2; schools should have to include accrue d (owed) intersst when calculating statutory borrowing limits.
    Debt caps are an insult to taxpayers when they are cavalierly ignored by taxing g bodies.

    3.we as a county and here in Woodstock area especially are spending far more than we can afford.on schools and social services and government.

    Budgets needed to be slashed when mortgage meltdown occurred but instead budgets were raised.

    Schools need to consolidate and cut spending now that the population is falling and people are taxed out of their homes.

    Frank’s is spearheading a consolidation of power without any facts or figures to support that will produce cost savings.

    Other posts on this blog suggest this consolidation of power wil raises costs of these government functions.

    So I prefer to concentrate on systemic problems and numbers calculations rather than promoting the career of a politician.

  20. My taxes have gone up every year, Since 2001.

    I had one year when it went down (we protested).

    The next year it went up 26%.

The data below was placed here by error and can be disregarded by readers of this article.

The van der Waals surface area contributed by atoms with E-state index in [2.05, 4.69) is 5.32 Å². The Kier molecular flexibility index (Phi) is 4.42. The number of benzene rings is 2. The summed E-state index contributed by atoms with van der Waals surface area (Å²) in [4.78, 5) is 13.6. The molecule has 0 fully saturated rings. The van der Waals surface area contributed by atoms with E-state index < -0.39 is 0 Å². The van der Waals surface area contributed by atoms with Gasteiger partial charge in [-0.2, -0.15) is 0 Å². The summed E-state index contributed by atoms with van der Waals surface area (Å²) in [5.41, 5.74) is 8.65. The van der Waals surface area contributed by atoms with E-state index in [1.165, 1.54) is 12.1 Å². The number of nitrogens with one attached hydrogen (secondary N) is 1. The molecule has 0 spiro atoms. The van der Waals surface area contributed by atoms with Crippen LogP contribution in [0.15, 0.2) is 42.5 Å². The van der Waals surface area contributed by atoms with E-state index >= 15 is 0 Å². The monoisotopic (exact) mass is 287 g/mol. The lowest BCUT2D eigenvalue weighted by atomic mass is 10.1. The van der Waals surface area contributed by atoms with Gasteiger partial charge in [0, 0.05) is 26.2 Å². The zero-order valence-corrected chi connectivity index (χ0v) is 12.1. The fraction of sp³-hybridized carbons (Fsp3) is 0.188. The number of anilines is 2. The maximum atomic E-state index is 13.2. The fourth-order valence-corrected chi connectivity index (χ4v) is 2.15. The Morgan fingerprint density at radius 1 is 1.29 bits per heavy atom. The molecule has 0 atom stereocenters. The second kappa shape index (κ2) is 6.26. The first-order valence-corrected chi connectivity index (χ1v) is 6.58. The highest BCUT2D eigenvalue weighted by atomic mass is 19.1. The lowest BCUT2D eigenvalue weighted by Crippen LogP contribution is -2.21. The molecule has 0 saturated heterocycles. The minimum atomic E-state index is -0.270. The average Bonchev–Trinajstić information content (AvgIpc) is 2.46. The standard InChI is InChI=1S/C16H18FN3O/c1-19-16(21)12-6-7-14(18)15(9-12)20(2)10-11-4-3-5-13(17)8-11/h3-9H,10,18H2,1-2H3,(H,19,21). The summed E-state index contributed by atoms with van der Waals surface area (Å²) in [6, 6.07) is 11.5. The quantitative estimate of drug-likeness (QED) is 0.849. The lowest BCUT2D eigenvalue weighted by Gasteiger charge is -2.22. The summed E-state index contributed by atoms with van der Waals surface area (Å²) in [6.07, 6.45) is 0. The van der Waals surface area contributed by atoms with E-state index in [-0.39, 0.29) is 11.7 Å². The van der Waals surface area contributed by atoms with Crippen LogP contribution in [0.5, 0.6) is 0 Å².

Steven Wilson is right, the tax figure is off.

    My neigbor has more sq footage than me his taxes has been lower 4 times compare to my one sine 2001.

    I paid over $9,000 in Lakewood, he paids $7800 in Lakewood, bigger house lower taxes, I just don’t get it.

    It’s time to move out of Mchenry County.

  21. Well I see that the entire McHenry County is a shocked as I am.

    Solution ….. Tax Revolt by the people! Enough is enough!

    What are they going to do put a lean on thousands of peoples homes? Put us all in jail? I don’t think so.

    My taxes are now on a 417,000 fair cash value home 15,600 ish dollars.

    Soon I’ll have to abandon my home.

    Oh by the way….. *** Someone at McHenry County when I called said that there are pockets of McHenry county that are all ready abandoning their homes due to being unable to sell them due to the outrageous taxes.

    If anyone would like to organize this revolt with me please e-mail me @ carolsnelten@gmail.com

    LETS DO THIS! NOW IS THE TIME!

    I am totally serious…..

    It is up to us…..

    I always wanted be on national news …lol.

    And this certainly would make national news.